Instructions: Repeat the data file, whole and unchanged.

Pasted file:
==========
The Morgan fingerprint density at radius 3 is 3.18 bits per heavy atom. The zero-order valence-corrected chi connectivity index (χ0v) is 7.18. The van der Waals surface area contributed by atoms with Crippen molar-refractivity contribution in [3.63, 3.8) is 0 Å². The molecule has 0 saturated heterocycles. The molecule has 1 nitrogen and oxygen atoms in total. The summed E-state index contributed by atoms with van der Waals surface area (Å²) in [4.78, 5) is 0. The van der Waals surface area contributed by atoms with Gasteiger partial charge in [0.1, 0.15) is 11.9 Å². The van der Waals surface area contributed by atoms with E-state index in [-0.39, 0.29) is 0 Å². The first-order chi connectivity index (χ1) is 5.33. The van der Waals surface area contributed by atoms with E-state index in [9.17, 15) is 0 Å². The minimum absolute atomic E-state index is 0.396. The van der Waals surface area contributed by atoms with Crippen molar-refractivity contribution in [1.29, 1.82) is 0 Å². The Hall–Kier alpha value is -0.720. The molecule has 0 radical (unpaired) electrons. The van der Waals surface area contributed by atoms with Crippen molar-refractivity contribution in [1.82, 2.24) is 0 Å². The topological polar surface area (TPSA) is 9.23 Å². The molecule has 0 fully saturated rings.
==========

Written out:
The Morgan fingerprint density at radius 3 is 3.18 bits per heavy atom. The zero-order valence-corrected chi connectivity index (χ0v) is 7.18. The van der Waals surface area contributed by atoms with Crippen molar-refractivity contribution in [3.63, 3.8) is 0 Å². The molecule has 0 saturated heterocycles. The molecule has 1 nitrogen and oxygen atoms in total. The summed E-state index contributed by atoms with van der Waals surface area (Å²) in [4.78, 5) is 0. The van der Waals surface area contributed by atoms with Gasteiger partial charge in [0.1, 0.15) is 11.9 Å². The van der Waals surface area contributed by atoms with E-state index in [-0.39, 0.29) is 0 Å². The first-order chi connectivity index (χ1) is 5.33. The van der Waals surface area contributed by atoms with E-state index in [9.17, 15) is 0 Å². The minimum absolute atomic E-state index is 0.396. The van der Waals surface area contributed by atoms with Crippen molar-refractivity contribution in [1.29, 1.82) is 0 Å². The Hall–Kier alpha value is -0.720. The molecule has 0 radical (unpaired) electrons. The van der Waals surface area contributed by atoms with Crippen molar-refractivity contribution in [1.82, 2.24) is 0 Å². The topological polar surface area (TPSA) is 9.23 Å². The molecule has 0 fully saturated rings.